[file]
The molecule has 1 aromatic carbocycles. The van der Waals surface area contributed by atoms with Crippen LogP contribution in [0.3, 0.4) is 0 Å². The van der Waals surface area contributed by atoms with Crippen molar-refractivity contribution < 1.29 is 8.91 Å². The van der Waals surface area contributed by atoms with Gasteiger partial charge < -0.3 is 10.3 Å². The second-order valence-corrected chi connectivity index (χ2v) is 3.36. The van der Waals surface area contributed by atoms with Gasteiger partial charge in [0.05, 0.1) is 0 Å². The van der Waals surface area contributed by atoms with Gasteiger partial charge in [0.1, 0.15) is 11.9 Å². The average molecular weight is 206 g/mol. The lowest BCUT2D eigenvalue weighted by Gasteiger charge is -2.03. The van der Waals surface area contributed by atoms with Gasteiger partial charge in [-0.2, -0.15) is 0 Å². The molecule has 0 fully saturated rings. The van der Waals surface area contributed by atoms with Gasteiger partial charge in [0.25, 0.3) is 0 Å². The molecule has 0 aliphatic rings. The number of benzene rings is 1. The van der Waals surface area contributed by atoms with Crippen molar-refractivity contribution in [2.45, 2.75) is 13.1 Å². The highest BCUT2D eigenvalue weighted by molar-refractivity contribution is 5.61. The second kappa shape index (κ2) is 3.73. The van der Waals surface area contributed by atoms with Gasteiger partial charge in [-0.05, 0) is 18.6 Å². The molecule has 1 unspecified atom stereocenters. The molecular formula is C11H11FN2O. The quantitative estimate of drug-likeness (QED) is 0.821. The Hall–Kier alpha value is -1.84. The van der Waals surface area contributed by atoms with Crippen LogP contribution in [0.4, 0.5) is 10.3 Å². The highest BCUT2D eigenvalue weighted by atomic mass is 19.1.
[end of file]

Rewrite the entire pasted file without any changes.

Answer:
The molecule has 1 aromatic carbocycles. The van der Waals surface area contributed by atoms with Crippen LogP contribution in [0.3, 0.4) is 0 Å². The van der Waals surface area contributed by atoms with Crippen molar-refractivity contribution < 1.29 is 8.91 Å². The van der Waals surface area contributed by atoms with Gasteiger partial charge < -0.3 is 10.3 Å². The second-order valence-corrected chi connectivity index (χ2v) is 3.36. The van der Waals surface area contributed by atoms with Gasteiger partial charge in [0.05, 0.1) is 0 Å². The van der Waals surface area contributed by atoms with Gasteiger partial charge in [0.1, 0.15) is 11.9 Å². The average molecular weight is 206 g/mol. The lowest BCUT2D eigenvalue weighted by Gasteiger charge is -2.03. The van der Waals surface area contributed by atoms with Gasteiger partial charge in [-0.2, -0.15) is 0 Å². The molecule has 0 fully saturated rings. The van der Waals surface area contributed by atoms with Gasteiger partial charge in [0.25, 0.3) is 0 Å². The molecule has 0 aliphatic rings. The number of benzene rings is 1. The van der Waals surface area contributed by atoms with Crippen molar-refractivity contribution in [2.45, 2.75) is 13.1 Å². The highest BCUT2D eigenvalue weighted by molar-refractivity contribution is 5.61. The second kappa shape index (κ2) is 3.73. The van der Waals surface area contributed by atoms with Gasteiger partial charge in [-0.05, 0) is 18.6 Å². The molecule has 1 unspecified atom stereocenters. The molecular formula is C11H11FN2O. The quantitative estimate of drug-likeness (QED) is 0.821. The Hall–Kier alpha value is -1.84. The van der Waals surface area contributed by atoms with Crippen LogP contribution in [0.4, 0.5) is 10.3 Å². The highest BCUT2D eigenvalue weighted by atomic mass is 19.1.